The State filed a petition seeking to have Hodges deemed a sexually violent predator and civilly committed under Iowa Code chapter 229A. The trial commenced on August 12, 2003, and the jury heard testimony about Hodges' history of sex offending and testimony from psychiatrists.   On August 14, 2003, the jury concluded Hodges was a sexually violent predator under Iowa Code section 229A.2(11), and the district court ordered him committed to the Civil Commitment Unit for Sexual Offenders at Oakdale.

Hodges appeals.   He claims that a civil commitment under chapter 229A based on a diagnosis of antisocial personality disorder violates due process under the United States and Iowa Constitutions.

II. Preservation of Error

 The State acknowledges Hodges preserved error to the extent that his claim involves statutory construction, but claims he failed to preserve error on the due process challenge.   It claims the due process challenge was not preserved because Hodges did not specifically refer to the Due Process Clause in his motion for a directed verdict in district court.

 The general rule is “that an appellate court will not consider grounds for a motion for directed verdict which the movant did not place before the trial court.”  Podraza v. City of Carter Lake, 524 N.W.2d 198, 202 (Iowa 1994) (citing 75A Am.Jur.2d Trial § 931, at 502-03 (1991)).   However, there is an exception to this rule. Id.

[A]n appellate court will consider grounds not precisely raised in a motion for directed verdict where the record indicates the trial court, counsel, and both parties had no doubt what the grounds for the motion were and these grounds were obvious and discussed thoroughly in the court below.

Id. (citing 75A Am.Jur.2d Trial 931, at 503).

It is clear in this case that “the trial court, counsel, and both parties had no doubt [that] the grounds for the motion” were that civil commitment of Hodges would violate due process.   See id.   The record indicates that counsel for Hodges informed the district court that his argument was “[b]ased on the Foucha v. Louisiana as well as the Kansas v. Crane, United States Supreme court cases.”   Counsel for Hodges further indicated the cases were “summarized in the memorandum” provided to the court and that they held that “an antisocial personality disorder [was] not sufficient basis for civil commitment.”  Foucha and Crane are cases that address the requirements for civil commitment to satisfy due process.   See Kansas v. Crane, 534 U.S. 407, 413, 122 S.Ct. 867, 870, 151 L.Ed.2d 856, 862-63 (2002) (holding “there must be proof of serious difficulty in controlling behavior ․ sufficient to distinguish the dangerous sexual offender whose serious mental illness, abnormality, or disorder subjects him to civil commitment from the dangerous but typical recidivist convicted in the ordinary case”) (citations omitted);  Foucha v. Louisiana, 504 U.S. 71, 83, 112 S.Ct. 1780, 1787, 118 L.Ed.2d 437, 450 (1992) (holding it violates due process for a state to indefinitely detain persons acquitted due to insanity when they are no longer mentally ill).   Thus, the due process issue was properly preserved for appeal.   See Podraza, 524 N.W.2d at 202.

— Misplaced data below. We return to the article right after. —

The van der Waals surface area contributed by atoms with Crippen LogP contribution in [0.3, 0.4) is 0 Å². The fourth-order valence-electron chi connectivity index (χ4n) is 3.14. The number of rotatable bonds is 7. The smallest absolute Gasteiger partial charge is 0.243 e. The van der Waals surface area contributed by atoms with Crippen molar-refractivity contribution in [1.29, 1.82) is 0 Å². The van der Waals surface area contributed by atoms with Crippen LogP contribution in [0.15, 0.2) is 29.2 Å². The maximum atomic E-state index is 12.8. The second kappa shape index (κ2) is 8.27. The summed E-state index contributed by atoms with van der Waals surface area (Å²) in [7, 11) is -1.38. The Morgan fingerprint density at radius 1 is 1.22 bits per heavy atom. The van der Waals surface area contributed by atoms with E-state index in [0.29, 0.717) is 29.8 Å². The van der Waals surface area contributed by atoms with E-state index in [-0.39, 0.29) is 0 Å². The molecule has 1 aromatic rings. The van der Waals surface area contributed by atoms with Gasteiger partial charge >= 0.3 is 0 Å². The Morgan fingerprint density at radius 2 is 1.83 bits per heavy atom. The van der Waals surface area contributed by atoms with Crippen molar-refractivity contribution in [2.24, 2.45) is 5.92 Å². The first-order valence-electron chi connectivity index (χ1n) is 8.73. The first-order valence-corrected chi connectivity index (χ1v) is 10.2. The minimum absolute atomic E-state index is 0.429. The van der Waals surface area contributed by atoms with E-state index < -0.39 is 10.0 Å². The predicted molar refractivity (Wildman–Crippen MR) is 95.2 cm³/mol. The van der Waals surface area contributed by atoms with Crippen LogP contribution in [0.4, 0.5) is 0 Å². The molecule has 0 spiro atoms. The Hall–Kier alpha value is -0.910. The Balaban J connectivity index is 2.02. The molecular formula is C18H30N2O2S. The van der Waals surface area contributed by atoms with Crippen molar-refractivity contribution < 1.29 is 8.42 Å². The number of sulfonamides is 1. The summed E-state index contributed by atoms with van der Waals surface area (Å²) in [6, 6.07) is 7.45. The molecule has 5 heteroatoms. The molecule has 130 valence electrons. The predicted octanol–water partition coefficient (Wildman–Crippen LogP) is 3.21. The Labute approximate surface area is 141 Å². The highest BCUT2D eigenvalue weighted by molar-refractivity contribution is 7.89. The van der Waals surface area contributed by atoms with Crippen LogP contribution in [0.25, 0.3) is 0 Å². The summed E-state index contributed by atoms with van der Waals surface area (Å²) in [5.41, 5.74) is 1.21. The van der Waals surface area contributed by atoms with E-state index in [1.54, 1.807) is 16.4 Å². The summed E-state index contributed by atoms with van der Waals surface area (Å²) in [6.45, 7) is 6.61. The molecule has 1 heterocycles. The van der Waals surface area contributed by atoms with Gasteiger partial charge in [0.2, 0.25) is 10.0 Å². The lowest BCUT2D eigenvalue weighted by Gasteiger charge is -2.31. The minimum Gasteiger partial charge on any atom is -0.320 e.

III. Standard of Review

 When violation of a constitutional right is claimed, the standard of review is de novo.  State v. Tague, 676 N.W.2d 197, 201 (Iowa 2004) (citing State v. Naujoks, 637 N.W.2d 101, 106 (Iowa 2001)). “The court makes an ‘independent evaluation of the totality of the circumstances as shown by the entire record.’ ” Id. (quoting State v. Turner, 630 N.W.2d 601, 606 (Iowa 2001)).  “We give considerable deference to the trial court's findings regarding the credibility of the witnesses, but are not bound by them.”   Id. (citing Turner, 630 N.W.2d at 606;  State v. Liggins, 524 N.W.2d 181, 186 (Iowa 1994)).

IV. Hodges' Commitment as a Sexual Predator.

 In Barnes II, we rejected the same claim raised by Hodges in this case.  689 N.W.2d at 460.   Although Hodges could not be committed solely because of his antisocial personality disorder, antisocial personality disorder can serve as the mental abnormality upon which commitment is based so long as all the elements of the statute are met.   For the reasons expressed in Barnes II, we conclude the commitment did not violate Hodges' due process rights under the United States and Iowa Constitutions.

V. Conclusion.

We affirm the district court judgment.

AFFIRMED.

FOOTNOTES

1.   Hodges described “frotteurism” as follows:  “I might notice their breasts or their butt and I might grab their breasts for sexual pleasure.   Just to grab them.   Not really to harm them.   Just to grab them for my own gratification.”   The DSM-IV defines frotteurism as:  “Over a period of at least 6 months, recurrent, intense sexually arousing fantasies, sexual urges, or behaviors involving touching and rubbing against a non-consenting person.”   Am. Psychiatric Ass'n, Diagnostic and Statistical Manual of Mental Disorders § 302.89 (4th ed., text rev.2000).

CADY, Justice.